Linguistics and Philosophy

, Volume 41, Issue 6, pp 665–684 | Cite as

Uniformity motivated

  • Cameron Domenico Kirk-GianniniEmail author


Can rational communication proceed when interlocutors are uncertain which contents utterances contribute to discourse? An influential negative answer to this question is embodied in the Stalnakerian principle of uniformity, which requires speakers to produce only utterances that express the same content in every possibility treated as live for the purposes of the conversation. The principle of uniformity enjoys considerable intuitive plausibility and, moreover, seems to follow from platitudes about assertion; nevertheless, it has recently proven controversial. In what follows, I defend the principle by developing two arguments for it based on premises reflecting the central aims and assumptions of possibility-carving frameworks for modeling inquiry—that is, frameworks which describe the evolution of individuals’ attitudinal states in terms of set-theoretic operations defined over a domain of objects representing possibilities.


Assertion Inquiry Uniformity Stalnaker 


Unable to display preview. Download preview PDF.

Unable to display preview. Download preview PDF.


  1. Almotahari, M., & Glick, E. (2010). Context, content, and epistemic transparency. Mind, 119, 1067–1086.CrossRefGoogle Scholar
  2. Cappelen, H., & Hawthorne, J. (2009). Relativism and monadic truth. Oxford: Oxford University Press.CrossRefGoogle Scholar
  3. Gibbard, A. (2007). Propositions: Not what we believe? Unpublished manuscript.Google Scholar
  4. Glanzberg, M. (2011). More on operators and tense. Analysis, 71, 112–123.CrossRefGoogle Scholar
  5. Hawthorne, J., & Magidor, O. (2009). Assertion, context, and epistemic accessibility. Mind, 118, 377–397.CrossRefGoogle Scholar
  6. Hawthorne, J., & Magidor, O. (2011). Assertion and epistemic opacity. Mind, 119, 1087–1105.CrossRefGoogle Scholar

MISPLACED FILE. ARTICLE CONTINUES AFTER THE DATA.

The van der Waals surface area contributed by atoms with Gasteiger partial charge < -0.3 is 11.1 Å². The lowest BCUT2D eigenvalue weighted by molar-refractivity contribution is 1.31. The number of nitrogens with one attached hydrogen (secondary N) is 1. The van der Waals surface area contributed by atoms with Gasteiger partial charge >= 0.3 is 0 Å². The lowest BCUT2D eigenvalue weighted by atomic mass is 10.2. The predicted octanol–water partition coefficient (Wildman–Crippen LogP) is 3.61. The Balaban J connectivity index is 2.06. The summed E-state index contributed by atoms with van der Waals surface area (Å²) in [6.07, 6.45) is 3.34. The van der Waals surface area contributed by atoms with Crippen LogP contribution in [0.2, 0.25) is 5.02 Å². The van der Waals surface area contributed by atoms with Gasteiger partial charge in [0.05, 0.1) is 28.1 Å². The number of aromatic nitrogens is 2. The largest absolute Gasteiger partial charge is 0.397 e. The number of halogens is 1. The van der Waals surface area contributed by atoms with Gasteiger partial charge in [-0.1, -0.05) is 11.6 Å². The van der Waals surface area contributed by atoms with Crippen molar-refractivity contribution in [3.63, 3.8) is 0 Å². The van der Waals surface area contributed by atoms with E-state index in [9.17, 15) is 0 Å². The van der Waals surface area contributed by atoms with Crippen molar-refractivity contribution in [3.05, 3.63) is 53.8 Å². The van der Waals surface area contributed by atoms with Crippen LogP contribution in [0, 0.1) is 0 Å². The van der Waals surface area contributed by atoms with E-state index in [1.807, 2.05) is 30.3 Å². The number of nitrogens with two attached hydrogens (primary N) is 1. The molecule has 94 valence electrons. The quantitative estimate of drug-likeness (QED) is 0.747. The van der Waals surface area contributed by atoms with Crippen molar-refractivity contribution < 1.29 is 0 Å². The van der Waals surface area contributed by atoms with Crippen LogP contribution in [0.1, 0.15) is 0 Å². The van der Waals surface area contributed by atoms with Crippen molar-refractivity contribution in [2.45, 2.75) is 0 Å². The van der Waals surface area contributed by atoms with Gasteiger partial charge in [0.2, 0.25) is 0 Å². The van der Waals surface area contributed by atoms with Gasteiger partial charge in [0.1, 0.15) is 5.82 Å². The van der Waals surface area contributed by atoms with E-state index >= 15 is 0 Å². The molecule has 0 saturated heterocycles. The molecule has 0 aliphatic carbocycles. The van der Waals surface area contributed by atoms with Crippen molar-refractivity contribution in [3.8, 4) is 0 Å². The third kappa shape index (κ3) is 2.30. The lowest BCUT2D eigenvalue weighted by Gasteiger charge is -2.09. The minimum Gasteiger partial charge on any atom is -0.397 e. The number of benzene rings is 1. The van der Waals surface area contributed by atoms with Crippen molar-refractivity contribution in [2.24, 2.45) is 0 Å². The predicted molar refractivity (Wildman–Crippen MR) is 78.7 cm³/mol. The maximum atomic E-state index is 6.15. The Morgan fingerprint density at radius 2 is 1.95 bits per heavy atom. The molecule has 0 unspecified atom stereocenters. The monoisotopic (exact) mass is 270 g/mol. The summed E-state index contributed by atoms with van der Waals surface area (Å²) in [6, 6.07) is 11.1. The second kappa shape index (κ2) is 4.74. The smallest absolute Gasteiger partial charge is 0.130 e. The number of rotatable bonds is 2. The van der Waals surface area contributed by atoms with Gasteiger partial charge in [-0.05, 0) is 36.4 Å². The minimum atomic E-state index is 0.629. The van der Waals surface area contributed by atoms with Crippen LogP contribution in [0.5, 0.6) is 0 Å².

7. King, J. C. (2003). Tense, modality, and semantic values. Philosophical Perspectives, 17, 195–245.CrossRefGoogle Scholar
  8. Lewis, D. (1980). Index, context, and content. In S. Kanger & S. Öhman (Eds.), Philosophy and grammar (pp. 79–100). Dordrecht: D. Reidel Publishing Company.CrossRefGoogle Scholar
  9. Quine, W. V. (1940). Mathematical logic. Cambridge, MA: Harvard University Press.Google Scholar
  10. Schlenker, P. (2011). Indexicality and de se reports. In K. von Heusinger, C. Maienborn, & P. Portner (Eds.), Semantics: An international handbook of natural language meaning (Vol. 2, pp. 1561–1604). Berlin: De Gruyter Mouton.Google Scholar
  11. Stalnaker, R. C. (1970). Pragmatics. Synthese, 22, 272–289.CrossRefGoogle Scholar
  12. Stalnaker, R. C. (1978/1999). Assertion. Syntax and Semantics, 9, 315–332. (Cited after the reprint in Stalnaker, Context and content. Oxford: Oxford University Press, 1999, pp. 78–95).Google Scholar
  13. Stalnaker, R. C. (2009). On Hawthorne and Magidor on assertion, context, and epistemic accessibility. Mind, 118, 399–409.CrossRefGoogle Scholar
  14. Stalnaker, R. C. (2014). Context. Oxford: Oxford University Press.CrossRefGoogle Scholar
  15. von Stechow, A., & Zimmermann, T. E. (2005). A problem for a compositional treatment of de re attitudes. In G. Carlson & F. J. Pelletier (Eds.), Reference and quantification: The Partee effect (pp. 207–228). Stanford, CA: CSLI Publications.Google Scholar

Copyright information

© Springer Nature B.V. 2018

Authors and Affiliations

  1. 1.Department of PhilosophyRutgers UniversityNew BrunswickUSA

Personalised recommendations